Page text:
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Selecting Content Services Technology

By Michael Woodbridge | November 14, 2018 | 0 Comments

Enterprise Content ManagementECMContent Services PlatformsContent ServicesContent Collaboration Platforms

On the 25th October 2018 Gartner released the Magic Quadrant and Critical Capabilities reports for the content services platform market (CSP). Alongside the corresponding content collaboration platform (CCP) reports, published in July 2018, this completes the 2018 evaluation of employee centric content services technology markets. In this post, I thought it would be useful to supply some additional guidance on how to use this analysis most effectively. Ill be addressing two key points:

  • What types of technology should I be evaluating to address my organization’s content related requirements?
  • How can Gartner research help me in this evaluation?

To address the first point, organizations should consider the primary aim of their content services initiatives. Most organizations are looking to undergo some form of digital transformation, and content services play a fundamental role in this effort. There are typically two broad areas that organizations need to address, and content services technologies provide a key supporting role to both:

  1. The digital workplace: improving the technology landscape that employees engage with on a regular basis. The DW goal is to increase employee engagement, and support new ways of working through greater levels of agility and flexibility. In Gartner speak, to increase “digital dexterity”.
  2.  The digital business: Fundamentally changing business operations by defining new operational models and processes.

From an employee-centric perspective (other platforms such as DXP or WCM address customer-centric use cases), CCP technologies are generally a better fit for digital workplace requirements and CSP a better fit for digital business requirements. This serves as a useful initial guide when evaluating content service technologies; however these are not hard lines. Requirements may span this demarcation and there are technologies that are available in the intersection (Microsoft and Box for example appear in both market assessments).

During the compilation of this research we have found significant overlaps in functionality between products in the CCP and CSP markets. The features themselves are often not the differentiator. Instead, how such features are surfaced for specific business use cases, and how they directly affect adoption, are what distinguish the different product categories and usage.  This simple assessment should be used as a starting point but keep an open mind and be willing to be flexible and challenging in the technologies you assess.

The Gartner documents I referred to above can help with that assessment and this addresses my other point about how to use this research.  In summary, the Magic Quadrant supplies a focus on the vendor, assessing their ability to execute in this market and the completeness of their vision. Many strategic factors are assessed in the MQ scoring including revenue, market share, growth, market understanding, partner eco system, customer evaluations, product completeness, go to market, sales strategies and more. The Critical Capabilities report looks at product functionality Note that some vendors have more than one product that meet the CSP functional criteria (i.e. OpenText and Hyland)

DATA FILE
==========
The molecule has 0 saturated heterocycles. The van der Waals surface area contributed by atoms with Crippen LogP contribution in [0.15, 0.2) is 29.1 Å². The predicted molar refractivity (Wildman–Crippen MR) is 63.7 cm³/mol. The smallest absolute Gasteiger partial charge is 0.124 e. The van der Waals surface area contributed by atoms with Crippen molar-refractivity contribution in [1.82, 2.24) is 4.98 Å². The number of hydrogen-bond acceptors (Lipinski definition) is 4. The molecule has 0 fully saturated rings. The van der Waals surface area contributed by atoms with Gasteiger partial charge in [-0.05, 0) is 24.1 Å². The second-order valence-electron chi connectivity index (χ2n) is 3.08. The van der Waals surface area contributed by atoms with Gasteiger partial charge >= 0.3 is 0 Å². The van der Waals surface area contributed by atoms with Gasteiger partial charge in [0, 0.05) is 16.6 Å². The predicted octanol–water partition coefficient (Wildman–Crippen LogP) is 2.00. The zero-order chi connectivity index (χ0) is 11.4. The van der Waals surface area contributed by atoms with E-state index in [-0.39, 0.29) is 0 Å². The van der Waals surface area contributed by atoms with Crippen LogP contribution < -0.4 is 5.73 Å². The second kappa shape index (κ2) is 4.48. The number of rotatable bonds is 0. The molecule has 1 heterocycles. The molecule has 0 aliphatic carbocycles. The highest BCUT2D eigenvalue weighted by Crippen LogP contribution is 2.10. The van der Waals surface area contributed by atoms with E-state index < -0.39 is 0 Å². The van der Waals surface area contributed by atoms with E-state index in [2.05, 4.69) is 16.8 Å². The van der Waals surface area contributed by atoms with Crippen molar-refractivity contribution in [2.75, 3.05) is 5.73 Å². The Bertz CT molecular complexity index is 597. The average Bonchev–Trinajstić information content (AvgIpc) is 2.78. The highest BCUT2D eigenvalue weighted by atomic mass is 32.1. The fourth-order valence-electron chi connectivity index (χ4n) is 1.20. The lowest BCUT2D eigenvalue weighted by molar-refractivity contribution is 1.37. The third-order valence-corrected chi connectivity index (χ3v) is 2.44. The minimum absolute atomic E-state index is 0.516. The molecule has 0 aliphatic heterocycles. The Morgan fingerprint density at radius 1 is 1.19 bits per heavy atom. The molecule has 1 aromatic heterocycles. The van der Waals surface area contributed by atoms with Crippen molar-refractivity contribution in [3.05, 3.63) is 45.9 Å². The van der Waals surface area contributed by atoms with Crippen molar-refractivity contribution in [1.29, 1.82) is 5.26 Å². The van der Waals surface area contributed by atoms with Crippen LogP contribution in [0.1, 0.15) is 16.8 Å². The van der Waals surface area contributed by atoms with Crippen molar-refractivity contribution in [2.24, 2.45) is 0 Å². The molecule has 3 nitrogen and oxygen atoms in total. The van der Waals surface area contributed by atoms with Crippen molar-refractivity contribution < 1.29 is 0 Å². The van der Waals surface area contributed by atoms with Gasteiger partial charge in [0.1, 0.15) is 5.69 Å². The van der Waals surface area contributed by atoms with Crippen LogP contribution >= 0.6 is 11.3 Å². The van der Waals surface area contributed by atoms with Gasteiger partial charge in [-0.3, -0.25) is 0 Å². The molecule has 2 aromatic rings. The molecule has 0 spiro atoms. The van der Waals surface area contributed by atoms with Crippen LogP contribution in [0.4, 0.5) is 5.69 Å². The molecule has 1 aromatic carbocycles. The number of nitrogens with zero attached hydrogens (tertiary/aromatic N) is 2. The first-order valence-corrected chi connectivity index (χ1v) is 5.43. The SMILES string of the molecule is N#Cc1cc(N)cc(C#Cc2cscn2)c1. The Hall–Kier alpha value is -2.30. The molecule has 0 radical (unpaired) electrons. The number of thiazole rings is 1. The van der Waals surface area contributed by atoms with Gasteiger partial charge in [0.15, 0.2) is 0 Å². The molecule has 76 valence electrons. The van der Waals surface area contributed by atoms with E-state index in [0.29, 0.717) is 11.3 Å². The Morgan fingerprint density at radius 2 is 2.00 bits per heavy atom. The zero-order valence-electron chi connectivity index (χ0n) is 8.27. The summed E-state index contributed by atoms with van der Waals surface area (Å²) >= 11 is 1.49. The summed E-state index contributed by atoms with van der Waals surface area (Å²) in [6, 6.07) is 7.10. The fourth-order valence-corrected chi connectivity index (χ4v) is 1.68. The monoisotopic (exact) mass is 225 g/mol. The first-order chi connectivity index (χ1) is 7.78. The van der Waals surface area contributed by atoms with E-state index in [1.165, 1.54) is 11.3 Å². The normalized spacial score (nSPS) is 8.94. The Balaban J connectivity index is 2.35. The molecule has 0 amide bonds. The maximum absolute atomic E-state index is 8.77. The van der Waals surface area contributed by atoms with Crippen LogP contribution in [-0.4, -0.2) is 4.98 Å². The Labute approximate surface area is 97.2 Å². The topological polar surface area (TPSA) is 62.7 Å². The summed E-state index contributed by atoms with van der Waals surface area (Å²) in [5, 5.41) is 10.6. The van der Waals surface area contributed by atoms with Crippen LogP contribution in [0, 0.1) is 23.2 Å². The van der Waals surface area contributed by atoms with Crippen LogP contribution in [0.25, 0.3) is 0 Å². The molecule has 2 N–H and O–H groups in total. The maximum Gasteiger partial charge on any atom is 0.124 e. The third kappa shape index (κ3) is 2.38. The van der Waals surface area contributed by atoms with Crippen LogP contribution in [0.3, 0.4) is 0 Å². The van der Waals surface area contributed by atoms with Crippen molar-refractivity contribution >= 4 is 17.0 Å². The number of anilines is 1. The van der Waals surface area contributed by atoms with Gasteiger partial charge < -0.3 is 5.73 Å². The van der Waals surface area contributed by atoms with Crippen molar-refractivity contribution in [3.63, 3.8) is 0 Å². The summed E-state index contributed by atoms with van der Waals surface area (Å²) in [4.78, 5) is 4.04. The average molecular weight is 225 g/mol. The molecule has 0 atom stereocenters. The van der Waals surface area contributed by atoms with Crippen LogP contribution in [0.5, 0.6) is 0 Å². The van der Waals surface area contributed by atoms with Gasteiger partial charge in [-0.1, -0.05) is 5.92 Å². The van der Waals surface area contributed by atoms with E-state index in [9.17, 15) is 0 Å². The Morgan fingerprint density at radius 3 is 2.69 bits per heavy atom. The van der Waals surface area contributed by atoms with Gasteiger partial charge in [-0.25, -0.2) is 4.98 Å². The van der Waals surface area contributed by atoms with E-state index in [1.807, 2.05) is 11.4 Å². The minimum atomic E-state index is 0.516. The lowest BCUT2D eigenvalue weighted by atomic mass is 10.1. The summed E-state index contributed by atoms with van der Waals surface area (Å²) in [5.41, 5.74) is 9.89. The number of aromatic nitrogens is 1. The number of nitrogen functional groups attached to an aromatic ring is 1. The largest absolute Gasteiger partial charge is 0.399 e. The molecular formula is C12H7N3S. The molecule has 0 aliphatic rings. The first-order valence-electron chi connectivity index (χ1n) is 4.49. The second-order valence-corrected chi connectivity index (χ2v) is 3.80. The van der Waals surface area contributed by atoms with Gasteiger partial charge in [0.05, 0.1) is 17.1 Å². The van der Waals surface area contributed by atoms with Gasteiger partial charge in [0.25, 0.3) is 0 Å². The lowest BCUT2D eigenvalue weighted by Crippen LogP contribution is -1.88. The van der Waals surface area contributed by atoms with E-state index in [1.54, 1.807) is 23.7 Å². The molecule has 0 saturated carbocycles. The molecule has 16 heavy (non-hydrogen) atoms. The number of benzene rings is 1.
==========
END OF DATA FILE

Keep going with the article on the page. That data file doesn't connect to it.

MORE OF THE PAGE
The Magic Quadrant is useful for assessing a vendor’s viability and suitability for specific strategic alignment (e.g. cloud, open source, geography etc.) and on how well the vendor aligns with the organizations vision of the future. A common mistake when using the Magic Quadrant is to only focus the evaluation on vendors in the leaders quadrant. It is important to remember that the Magic Quadrant represents the pinnacle of vendors in the market and depending on requirements, a niche, visionary or challenger vendor may be a better fit for the organization’s aspirations. All vendors represented on the MQ are qualified and viable businesses.

The Critical Capabilities report supplies a different level of evaluation. In these reports we have named the most common use cases in the market and evaluated how the product’s functional capabilities meet or stand out for those use cases. This product centric view supplies a valuable companion to the MQ. Also, don’t overlook the fact that the Critical Capabilities online is also an interactive application that allows for weighting adjustment to create custom use case evaluations.

To recap, make sure to focus on the use cases and select products from markets that are most clearly aligned to your needs and use all available Gartner research to select corresponding technologies. Our research in the form of Magic Quadrants and Critical Capabilities across the CCP and CSP markets supplies excellent starting points to make initial shortlists. Interrogate these reports closely to find products that are a good match. Make liberal use of the online, interactive report tools on for further assistance. Good luck on your content services journey!

The reports:

Magic Quadrant for Content Services Platforms

Critical Capabilities for Content Services Platforms

Magic Quadrant for Content Collaboration Platforms

Critical Capabilities for Content Collaboration Platforms

The Gartner Blog Network provides an opportunity for Gartner analysts to test ideas and move research forward. Because the content posted by Gartner analysts on this site does not undergo our standard editorial review, all comments or opinions expressed hereunder are those of the individual contributors and do not represent the views of Gartner, Inc. or its management.

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